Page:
During its heyday in the early 20th century, a wooden runabout named Wild Goose did a bustling business ferrying passengers around Lake Tahoe in California and Nevada. Wooden boats were a common sight on the lake then, and they still appear there every August, when the Tahoe Yacht Club Foundation hosts its annual Lake Tahoe Concours d’Elegance and Wooden Boat Week. Last summer, about 120 antique craft made their way to the event.
The south shore of Lake Tahoe is a busy place, but the north shore remains a fairly pristine environment dominated by Mount Pluto (elevation 8,600 feet). Six years ago, a group called East West Partners began developing four properties there—a ski village, a residential ski community, and two golf communities—under the name Tahoe Mountain Resorts. In 2000, the group redesigned a restaurant on the lake, fashioning it with teak and mahogany after the runabouts that had cruised the area decades ago. They named the restaurant Wild Goose.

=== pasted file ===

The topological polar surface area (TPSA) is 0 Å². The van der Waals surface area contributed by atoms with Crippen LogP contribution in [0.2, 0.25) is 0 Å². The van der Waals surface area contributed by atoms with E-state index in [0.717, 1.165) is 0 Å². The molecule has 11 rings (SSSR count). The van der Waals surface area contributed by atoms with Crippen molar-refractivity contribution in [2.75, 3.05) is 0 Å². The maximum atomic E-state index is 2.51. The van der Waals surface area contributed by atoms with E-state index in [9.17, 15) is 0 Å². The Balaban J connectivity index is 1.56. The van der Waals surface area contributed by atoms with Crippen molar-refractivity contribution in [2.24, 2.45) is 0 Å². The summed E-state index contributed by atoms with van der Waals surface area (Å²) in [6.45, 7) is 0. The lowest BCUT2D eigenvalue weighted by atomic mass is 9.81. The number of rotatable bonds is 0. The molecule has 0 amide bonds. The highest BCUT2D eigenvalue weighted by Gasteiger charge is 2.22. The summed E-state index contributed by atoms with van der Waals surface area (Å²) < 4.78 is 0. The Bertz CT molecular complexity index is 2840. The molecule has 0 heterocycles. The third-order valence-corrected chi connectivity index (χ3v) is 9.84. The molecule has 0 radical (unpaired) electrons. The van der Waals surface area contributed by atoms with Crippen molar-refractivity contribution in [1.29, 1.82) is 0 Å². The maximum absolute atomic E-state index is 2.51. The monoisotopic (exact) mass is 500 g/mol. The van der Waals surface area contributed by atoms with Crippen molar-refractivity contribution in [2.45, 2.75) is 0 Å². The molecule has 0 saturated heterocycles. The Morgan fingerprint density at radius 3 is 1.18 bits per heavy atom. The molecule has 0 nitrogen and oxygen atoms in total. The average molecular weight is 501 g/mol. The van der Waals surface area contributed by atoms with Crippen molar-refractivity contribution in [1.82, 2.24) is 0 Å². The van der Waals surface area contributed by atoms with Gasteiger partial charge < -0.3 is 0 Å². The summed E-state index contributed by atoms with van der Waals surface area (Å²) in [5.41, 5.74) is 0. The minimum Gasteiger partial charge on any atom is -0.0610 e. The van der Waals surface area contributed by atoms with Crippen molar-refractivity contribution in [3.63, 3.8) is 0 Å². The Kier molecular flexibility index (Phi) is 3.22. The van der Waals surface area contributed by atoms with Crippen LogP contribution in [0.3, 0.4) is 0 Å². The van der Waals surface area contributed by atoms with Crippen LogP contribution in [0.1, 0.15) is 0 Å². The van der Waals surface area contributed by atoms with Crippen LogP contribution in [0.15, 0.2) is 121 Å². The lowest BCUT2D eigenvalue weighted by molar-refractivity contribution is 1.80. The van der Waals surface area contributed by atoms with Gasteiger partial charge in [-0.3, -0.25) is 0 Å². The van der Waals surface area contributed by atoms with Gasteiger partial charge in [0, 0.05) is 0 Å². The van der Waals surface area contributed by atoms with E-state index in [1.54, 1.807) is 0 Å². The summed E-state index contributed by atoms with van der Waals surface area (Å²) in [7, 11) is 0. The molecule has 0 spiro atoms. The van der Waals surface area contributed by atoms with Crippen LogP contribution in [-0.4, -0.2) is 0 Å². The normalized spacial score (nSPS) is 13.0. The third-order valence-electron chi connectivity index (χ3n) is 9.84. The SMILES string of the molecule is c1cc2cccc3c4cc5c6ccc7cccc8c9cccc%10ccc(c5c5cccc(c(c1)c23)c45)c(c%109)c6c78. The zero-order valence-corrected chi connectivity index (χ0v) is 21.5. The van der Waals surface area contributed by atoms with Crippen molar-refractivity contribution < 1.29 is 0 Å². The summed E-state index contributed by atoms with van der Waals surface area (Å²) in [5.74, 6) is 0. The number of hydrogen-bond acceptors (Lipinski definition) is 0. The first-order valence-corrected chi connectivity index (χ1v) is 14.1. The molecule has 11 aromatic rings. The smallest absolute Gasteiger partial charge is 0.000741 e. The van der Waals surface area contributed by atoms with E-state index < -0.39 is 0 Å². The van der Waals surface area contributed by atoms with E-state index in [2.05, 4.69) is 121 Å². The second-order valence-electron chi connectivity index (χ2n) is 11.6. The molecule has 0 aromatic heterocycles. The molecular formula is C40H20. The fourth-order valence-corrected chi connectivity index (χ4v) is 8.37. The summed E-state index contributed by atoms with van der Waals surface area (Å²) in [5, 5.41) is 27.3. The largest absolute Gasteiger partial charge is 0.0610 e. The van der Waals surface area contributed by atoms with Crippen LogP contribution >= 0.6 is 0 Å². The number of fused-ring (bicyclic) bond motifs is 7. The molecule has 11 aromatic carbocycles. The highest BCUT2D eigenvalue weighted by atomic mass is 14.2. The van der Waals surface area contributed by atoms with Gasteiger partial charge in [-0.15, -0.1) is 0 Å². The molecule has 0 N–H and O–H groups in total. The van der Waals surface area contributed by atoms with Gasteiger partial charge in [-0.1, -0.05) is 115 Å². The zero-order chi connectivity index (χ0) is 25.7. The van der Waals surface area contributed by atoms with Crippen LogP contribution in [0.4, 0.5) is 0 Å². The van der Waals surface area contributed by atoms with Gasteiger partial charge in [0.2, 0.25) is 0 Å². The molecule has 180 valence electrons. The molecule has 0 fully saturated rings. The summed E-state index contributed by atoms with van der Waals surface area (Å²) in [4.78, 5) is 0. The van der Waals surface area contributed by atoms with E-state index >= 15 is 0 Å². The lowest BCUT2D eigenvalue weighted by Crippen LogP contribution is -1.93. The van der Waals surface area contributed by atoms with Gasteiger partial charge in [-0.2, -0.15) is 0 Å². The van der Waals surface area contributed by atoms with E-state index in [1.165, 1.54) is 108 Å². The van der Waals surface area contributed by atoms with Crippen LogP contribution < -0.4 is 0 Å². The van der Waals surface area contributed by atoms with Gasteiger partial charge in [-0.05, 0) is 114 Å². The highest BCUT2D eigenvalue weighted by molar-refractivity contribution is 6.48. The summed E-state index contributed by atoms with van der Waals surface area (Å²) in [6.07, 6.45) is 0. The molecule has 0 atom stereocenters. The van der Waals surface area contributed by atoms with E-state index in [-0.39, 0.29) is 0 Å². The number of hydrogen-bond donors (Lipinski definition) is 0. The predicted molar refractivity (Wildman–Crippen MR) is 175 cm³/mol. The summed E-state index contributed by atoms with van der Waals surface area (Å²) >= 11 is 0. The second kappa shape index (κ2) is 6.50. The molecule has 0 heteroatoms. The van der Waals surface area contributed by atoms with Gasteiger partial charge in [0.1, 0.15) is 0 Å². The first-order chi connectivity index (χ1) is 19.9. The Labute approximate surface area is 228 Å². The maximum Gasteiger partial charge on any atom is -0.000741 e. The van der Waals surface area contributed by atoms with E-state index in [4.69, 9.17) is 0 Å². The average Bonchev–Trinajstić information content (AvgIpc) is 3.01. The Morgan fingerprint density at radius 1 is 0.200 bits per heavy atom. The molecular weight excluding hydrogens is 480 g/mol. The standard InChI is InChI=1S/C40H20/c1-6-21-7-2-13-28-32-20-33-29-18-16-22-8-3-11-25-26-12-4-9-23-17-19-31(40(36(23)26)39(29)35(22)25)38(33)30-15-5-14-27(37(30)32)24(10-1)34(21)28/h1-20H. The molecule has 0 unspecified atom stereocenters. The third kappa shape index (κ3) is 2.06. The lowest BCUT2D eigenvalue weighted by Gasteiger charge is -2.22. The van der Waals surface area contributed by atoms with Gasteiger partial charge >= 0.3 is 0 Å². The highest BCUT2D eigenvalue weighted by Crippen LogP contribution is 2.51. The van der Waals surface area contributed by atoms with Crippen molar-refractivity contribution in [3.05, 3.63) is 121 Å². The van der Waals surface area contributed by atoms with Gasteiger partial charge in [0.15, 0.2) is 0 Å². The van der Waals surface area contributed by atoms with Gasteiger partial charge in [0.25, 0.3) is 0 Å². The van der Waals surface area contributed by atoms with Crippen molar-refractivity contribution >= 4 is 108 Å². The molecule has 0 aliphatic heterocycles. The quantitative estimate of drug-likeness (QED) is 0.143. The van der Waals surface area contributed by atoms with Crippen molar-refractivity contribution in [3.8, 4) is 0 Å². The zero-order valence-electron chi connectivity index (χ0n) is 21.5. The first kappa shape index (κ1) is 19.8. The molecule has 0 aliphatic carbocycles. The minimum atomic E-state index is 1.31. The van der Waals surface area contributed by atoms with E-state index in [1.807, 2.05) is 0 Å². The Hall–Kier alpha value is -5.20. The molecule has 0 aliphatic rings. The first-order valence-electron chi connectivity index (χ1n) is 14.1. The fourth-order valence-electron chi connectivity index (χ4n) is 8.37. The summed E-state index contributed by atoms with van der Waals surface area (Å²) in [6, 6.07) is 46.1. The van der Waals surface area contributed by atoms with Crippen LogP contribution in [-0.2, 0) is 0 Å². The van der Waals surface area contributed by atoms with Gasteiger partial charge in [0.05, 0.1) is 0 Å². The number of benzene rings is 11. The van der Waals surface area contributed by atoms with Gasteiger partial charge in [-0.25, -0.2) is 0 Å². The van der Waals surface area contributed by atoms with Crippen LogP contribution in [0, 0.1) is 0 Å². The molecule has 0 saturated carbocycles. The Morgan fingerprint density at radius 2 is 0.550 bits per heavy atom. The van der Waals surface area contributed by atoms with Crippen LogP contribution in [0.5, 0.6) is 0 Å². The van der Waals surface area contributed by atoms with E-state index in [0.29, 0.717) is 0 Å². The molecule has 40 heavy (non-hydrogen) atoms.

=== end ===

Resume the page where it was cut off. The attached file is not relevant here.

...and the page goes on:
Greg Traxler, a vice president at East West, and his colleagues wanted to ferry people around the lake again, but Wild Goose had been scuttled long ago. “We looked for a boatbuilder that could make something close to Wild Goose,” Traxler says, “and discovered that Grand-Craft fit the bill. Even better, we learned that the company’s 36-foot Commuter has an enclosed cabin, just like Wild Goose. So we commissioned Grand-Craft to make the resemblance even stronger, mainly by enlarging the aft deck.” The boat, of course, was named Wild Goose II.
Last August, Wild Goose II was christened at the 34th annual Lake Tahoe Concours d’Elegance, in Carnelian Bay on the lake’s north side. The 11,000-pound Commuter, which reaches 50 mph and can carry as many as 20 people, flew the banner of Tahoe Mountain Resorts. “People kept asking us when the boat was made, expecting us to say the 1950s,” Traxler recalls. “When we told them it was three days old, they were surprised, to say the least.”
Tahoe Mountain Resorts